The FDR data showed the ground spoilers extension upon touchdown and the autobrakes were subsequently engaged. The thrust reversers were not deployed until the aircraft was out of the runway.
PF mentioned that he did not realize the aircraft was heading off the runway until he felt the aircraft moving violently over the surface. He stated that the visibility was significantly reduced at this point.
Aircraft departed the runway surface at 780 m from the threshold and travelled approximately 480 m on the soft ground parallel to the runway approximately 20 m to the right of runway edge, until the nose gear collapsed. The aircraft then swung left towards the runway edge as the nose gear collapsed and came to a stop diagonally over the runway edge.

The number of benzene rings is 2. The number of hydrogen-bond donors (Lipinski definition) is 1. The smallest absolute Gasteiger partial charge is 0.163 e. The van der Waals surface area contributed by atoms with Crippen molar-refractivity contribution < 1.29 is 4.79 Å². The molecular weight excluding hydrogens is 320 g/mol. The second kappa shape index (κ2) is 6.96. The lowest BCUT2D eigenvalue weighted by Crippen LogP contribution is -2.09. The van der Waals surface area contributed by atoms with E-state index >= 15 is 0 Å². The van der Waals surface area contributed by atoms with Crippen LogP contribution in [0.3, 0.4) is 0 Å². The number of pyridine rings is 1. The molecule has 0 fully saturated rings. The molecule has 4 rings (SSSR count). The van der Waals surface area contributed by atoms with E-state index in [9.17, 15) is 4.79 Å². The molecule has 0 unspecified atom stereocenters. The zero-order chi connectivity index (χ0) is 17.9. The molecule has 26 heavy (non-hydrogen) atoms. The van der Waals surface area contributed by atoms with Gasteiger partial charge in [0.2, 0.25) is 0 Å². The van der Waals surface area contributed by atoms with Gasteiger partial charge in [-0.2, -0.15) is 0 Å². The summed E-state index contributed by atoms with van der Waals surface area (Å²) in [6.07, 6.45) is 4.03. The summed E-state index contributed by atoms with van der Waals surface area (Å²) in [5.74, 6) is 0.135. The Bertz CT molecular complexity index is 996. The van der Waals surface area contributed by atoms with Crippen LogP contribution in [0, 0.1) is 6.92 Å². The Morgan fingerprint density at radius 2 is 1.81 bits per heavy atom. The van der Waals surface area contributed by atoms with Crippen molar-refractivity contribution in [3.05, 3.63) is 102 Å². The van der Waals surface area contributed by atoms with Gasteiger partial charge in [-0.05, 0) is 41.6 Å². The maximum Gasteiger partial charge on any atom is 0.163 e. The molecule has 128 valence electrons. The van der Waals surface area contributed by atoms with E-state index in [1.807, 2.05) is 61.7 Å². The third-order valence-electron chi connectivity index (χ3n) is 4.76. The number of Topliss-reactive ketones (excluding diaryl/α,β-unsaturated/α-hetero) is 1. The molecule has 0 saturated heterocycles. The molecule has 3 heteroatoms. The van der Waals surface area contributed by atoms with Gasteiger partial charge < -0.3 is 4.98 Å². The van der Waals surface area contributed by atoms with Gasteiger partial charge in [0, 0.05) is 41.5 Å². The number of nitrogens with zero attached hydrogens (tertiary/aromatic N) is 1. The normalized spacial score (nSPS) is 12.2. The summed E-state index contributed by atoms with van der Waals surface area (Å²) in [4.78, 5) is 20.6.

The flight and cabin crew members felt strong vibrationswaying to the left and right, and a loud “thud” before the aircraft came to a stop at approximately 1,260 m from Threshold Runway 13.
The Captain then shut down both engines in anticipation of a possible evacuation. Upon assessing the situation and discussing with the co-pilot, the Captain requested for the evacuation checklist. He commanded passenger evacuation at approximately 4 minutes after the aircraft came to a stop. The evacuation was carried out using the two forward slides (Door 1 Left and Door 1 Right). All passengers and crew members were safely evacuated in less than 90 seconds. No injuries were reported.
Inspection of the flight deck panels performed during the investigation found certain switches and flight controls settings were not in the correct positions as required by the evacuation checklist. These included Engine 1 and 2 Fire Switches, outflow valve position, flap handle and flap surfaces.
The cabin crew also reported that four Airport Fire and Rescue Services (AFRS) personnel climbed up the slide while the crew were still on board the aircraft. All passengers had evacuated by this time.